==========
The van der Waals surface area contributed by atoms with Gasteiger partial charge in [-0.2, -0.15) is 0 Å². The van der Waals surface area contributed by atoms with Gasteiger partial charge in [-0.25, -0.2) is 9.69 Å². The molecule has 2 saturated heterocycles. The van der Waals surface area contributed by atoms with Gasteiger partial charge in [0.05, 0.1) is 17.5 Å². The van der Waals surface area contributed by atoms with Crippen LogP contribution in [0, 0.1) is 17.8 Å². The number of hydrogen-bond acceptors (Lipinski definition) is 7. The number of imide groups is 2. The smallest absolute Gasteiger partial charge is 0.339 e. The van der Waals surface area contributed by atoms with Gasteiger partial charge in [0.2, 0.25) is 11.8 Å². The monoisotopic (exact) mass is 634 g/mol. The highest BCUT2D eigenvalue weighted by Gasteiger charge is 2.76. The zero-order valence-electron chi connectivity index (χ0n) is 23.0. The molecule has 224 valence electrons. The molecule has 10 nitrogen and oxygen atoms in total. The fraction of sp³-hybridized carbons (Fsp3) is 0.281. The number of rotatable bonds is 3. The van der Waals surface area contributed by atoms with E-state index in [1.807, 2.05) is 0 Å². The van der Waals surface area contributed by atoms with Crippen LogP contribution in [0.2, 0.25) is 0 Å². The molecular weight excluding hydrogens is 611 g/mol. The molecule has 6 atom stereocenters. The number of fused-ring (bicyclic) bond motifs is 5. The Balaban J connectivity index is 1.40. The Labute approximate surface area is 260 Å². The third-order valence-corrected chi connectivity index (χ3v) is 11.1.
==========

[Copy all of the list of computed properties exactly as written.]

The van der Waals surface area contributed by atoms with Gasteiger partial charge in [-0.2, -0.15) is 0 Å². The van der Waals surface area contributed by atoms with Gasteiger partial charge in [-0.25, -0.2) is 9.69 Å². The molecule has 2 saturated heterocycles. The van der Waals surface area contributed by atoms with Gasteiger partial charge in [0.05, 0.1) is 17.5 Å². The van der Waals surface area contributed by atoms with Crippen LogP contribution in [0, 0.1) is 17.8 Å². The number of hydrogen-bond acceptors (Lipinski definition) is 7. The number of imide groups is 2. The smallest absolute Gasteiger partial charge is 0.339 e. The van der Waals surface area contributed by atoms with Gasteiger partial charge in [0.2, 0.25) is 11.8 Å². The monoisotopic (exact) mass is 634 g/mol. The highest BCUT2D eigenvalue weighted by Gasteiger charge is 2.76. The zero-order valence-electron chi connectivity index (χ0n) is 23.0. The molecule has 224 valence electrons. The molecule has 10 nitrogen and oxygen atoms in total. The fraction of sp³-hybridized carbons (Fsp3) is 0.281. The number of rotatable bonds is 3. The van der Waals surface area contributed by atoms with E-state index in [1.807, 2.05) is 0 Å². The van der Waals surface area contributed by atoms with Crippen LogP contribution in [0.2, 0.25) is 0 Å². The molecular weight excluding hydrogens is 611 g/mol. The molecule has 6 atom stereocenters. The number of fused-ring (bicyclic) bond motifs is 5. The Balaban J connectivity index is 1.40. The Labute approximate surface area is 260 Å². The third-order valence-corrected chi connectivity index (χ3v) is 11.1.